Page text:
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Krupka's Film Room: A Look at Ibraheim Campbell

Mike DiNovo-USA TODAY Sports

With the departure of veteran SS and local product, Donte Whitner, let’s take a look at the player I currently consider the best SS on the roster for the Cleveland Browns. Many have criticized the timing of Whitner's release by the Browns FO, but what I don't question is that they knew exactly what they had in the rookie Campbell and weren't worried about losing a step on the field when they jettisoned the aging, overpaid and under-performing veteran.

The majority of Campbell's playing time at SS came in the preseason as well as weeks 8 and 9 when Donte Whitner was sidelined with an injury. So in the big picture, we've hardly seen enough of Ibraheim Campbell to know how his success in limited snaps last season will project to a full season. However, much like scouting a college player, we can glean a lot by identifying the traits we see on film and how consistently they are demonstrated. When watching the film below, look for the things that he does well and then ask yourself if those traits are consistently shown or if they are just flashes from time to time. Among the 12 plays I take a look (which were almost every non special teams snap I could find when searching NFLRewind) I think you will see consistent traits that reflect a starting "in-box" NFL SS. What excites me about Campbell is that with more coaching and reps, I think you see him take a big step this offseason and lock down the starting job and never look back.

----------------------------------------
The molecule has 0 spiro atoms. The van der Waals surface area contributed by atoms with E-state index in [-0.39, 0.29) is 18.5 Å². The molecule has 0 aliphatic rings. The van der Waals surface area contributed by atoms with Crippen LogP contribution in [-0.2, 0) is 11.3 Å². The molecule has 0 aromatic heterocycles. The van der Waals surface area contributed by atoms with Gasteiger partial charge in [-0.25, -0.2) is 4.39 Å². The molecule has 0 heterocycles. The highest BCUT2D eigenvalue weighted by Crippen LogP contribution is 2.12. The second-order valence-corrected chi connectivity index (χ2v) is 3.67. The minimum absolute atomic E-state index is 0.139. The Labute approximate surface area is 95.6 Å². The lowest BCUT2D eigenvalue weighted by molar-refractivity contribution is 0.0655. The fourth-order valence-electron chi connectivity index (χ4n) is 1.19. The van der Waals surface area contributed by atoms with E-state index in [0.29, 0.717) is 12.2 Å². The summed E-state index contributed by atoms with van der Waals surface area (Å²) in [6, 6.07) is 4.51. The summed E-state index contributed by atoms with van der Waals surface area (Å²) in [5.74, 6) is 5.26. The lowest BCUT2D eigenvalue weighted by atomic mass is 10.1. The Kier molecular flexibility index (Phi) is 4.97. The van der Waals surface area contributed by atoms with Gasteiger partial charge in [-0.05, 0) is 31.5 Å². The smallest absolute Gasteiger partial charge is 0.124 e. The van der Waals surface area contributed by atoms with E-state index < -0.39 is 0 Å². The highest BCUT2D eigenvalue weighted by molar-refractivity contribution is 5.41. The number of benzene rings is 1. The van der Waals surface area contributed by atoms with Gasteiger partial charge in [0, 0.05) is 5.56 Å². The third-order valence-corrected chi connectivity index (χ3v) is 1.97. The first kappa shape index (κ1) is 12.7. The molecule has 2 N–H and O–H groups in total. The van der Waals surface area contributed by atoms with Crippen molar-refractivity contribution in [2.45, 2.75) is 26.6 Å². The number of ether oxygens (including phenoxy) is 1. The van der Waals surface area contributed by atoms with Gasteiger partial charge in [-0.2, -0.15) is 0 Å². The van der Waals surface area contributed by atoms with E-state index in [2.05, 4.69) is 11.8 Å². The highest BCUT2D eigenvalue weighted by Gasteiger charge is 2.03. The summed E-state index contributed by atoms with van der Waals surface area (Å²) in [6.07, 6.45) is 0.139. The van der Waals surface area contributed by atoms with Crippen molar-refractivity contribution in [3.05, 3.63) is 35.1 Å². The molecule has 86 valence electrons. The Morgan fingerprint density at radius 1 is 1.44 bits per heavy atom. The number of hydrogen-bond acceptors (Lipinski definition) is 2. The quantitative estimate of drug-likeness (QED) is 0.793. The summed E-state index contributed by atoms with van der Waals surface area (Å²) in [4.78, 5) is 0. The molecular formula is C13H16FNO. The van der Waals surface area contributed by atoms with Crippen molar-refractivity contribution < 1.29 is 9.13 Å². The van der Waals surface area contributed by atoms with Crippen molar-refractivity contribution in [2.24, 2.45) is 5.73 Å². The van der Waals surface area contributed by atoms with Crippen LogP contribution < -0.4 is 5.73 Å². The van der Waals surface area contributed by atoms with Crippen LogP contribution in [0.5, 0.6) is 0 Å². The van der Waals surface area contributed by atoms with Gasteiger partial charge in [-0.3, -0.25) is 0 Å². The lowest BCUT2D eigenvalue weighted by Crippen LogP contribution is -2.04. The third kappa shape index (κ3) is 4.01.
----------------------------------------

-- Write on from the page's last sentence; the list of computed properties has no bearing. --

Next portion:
Like all NFL teams, the upcoming draft will shake up the roster competition in Cleveland and even if the Browns select Jalen Ramsey with the 2nd pick (there are those out there that have adamantly suggested this) he’ll most likely be playing FS which allows Campbell to compete against whoever else is added for camp. I might also add that if the Browns do take Ramsey at 2, he'll be the second safety ever taken with the second pick overall - the only other being Eric Turner. I'm also not convinced the team places a high enough value on the safety position to draft a FS at #2 overall, but I digress.


The above chart is from Campbell's testing at the NFL Combine. You can see that he didn't complete the full gambit of drills. You can toggle between the graph view and the measurables & comparisons view - which interestingly enough includes a 75% match with hard hitting former Cleveland Brown, TJ Ward.

Campbell later completed the 40 yard dash, 3 cone, the short shuttle, broad jump, vertical jump and long shuttle drills at his pro day with the following results below. Campbell has good strength, decent speed and agility, but wouldn't be considered the most explosive player.

Campbell Pro Day